Invisible Target follows the rise of the Ronin Gang, a group of highly skilled robbers affecting the lives of three policemen drastically. Each of the three policemen: Fang, Jing Hau and Chen, have their own inner demons but all three are motivated to achieve a common goal: to bring the leader of the Ronin Gang to justice. Screenplay for this film lacked discipline and cohesiveness. The character development is a bit overlong and quite frankly, Benny Chan fails to bring every factor together. Invisible Target thankfully delivers on the action sequences. It looked like Tse did most of his own stunts.
The bad guys seem like they are all great actors, but because of a bad script there is nothing interesting about them. Even though it branched off to protray three different protagonists, it was still easy to comprehend. Invisible Target isn’t big on filling any plot holes but anybody remotely familiar with HK actioners knows it isn’t all about plot, it’s about the action and, trust me on this one, there’s more action and frenzied violence than should be legally allowed in one single movie. The replay value isn’t very high but the action is addictive so I’ll probably revisit this film in another few months.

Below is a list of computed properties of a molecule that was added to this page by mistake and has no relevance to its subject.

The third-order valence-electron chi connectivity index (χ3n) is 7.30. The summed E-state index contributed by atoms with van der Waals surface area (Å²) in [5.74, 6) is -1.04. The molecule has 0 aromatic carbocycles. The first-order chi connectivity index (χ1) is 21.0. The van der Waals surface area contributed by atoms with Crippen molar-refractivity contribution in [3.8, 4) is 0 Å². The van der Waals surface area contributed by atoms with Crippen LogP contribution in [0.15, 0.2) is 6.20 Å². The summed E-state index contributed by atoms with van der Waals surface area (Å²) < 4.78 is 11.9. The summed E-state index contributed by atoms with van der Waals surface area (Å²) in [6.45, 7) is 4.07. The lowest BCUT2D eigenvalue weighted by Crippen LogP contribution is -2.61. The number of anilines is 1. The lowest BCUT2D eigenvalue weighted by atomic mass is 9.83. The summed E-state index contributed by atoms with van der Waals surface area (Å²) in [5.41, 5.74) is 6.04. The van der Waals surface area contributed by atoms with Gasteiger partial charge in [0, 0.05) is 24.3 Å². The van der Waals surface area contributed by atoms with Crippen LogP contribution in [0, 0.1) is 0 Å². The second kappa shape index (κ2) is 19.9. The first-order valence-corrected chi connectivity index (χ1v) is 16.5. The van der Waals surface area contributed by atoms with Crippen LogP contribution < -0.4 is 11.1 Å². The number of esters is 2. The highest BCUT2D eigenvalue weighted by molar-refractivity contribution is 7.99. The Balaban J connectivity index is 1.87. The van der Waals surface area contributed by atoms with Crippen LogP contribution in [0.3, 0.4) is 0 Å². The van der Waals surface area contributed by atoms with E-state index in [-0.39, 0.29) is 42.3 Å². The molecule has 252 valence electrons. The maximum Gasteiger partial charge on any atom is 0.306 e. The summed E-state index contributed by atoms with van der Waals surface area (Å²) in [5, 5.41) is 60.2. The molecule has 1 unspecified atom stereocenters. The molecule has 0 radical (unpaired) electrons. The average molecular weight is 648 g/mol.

It feels like the actors/actresses had a great time doing this movie as it shows throughout with all the energy and back story. But I couldn’t like the film very much. Not a total disaster, I admit, but watching the film became slightly painful after around the 60-minute mark. Maybe that is because of the bad jokes that should have been cut. Or maybe because of the film’s tasteless way of depicting the villains who talk too much and point a gun to a little girl.
Invisible Target is an OK film, but is also a kind of film that would make you think it could have been much better with a more skilled hand. Invisible Target is one of the better martial arts movies I’ve watched in a long time especially nowadays where martial arts films don’t appeal as much as they did before. The action is top notch quality, directed by Benny Chan a veteran Hong Kong director who has done many films like this one. The difference with this film and other martial arts films is that the story is actually “decent”. There is a good plot and good character development each having their own back stories and motives. The martial arts is great and the acting is good enough, don’t miss this one.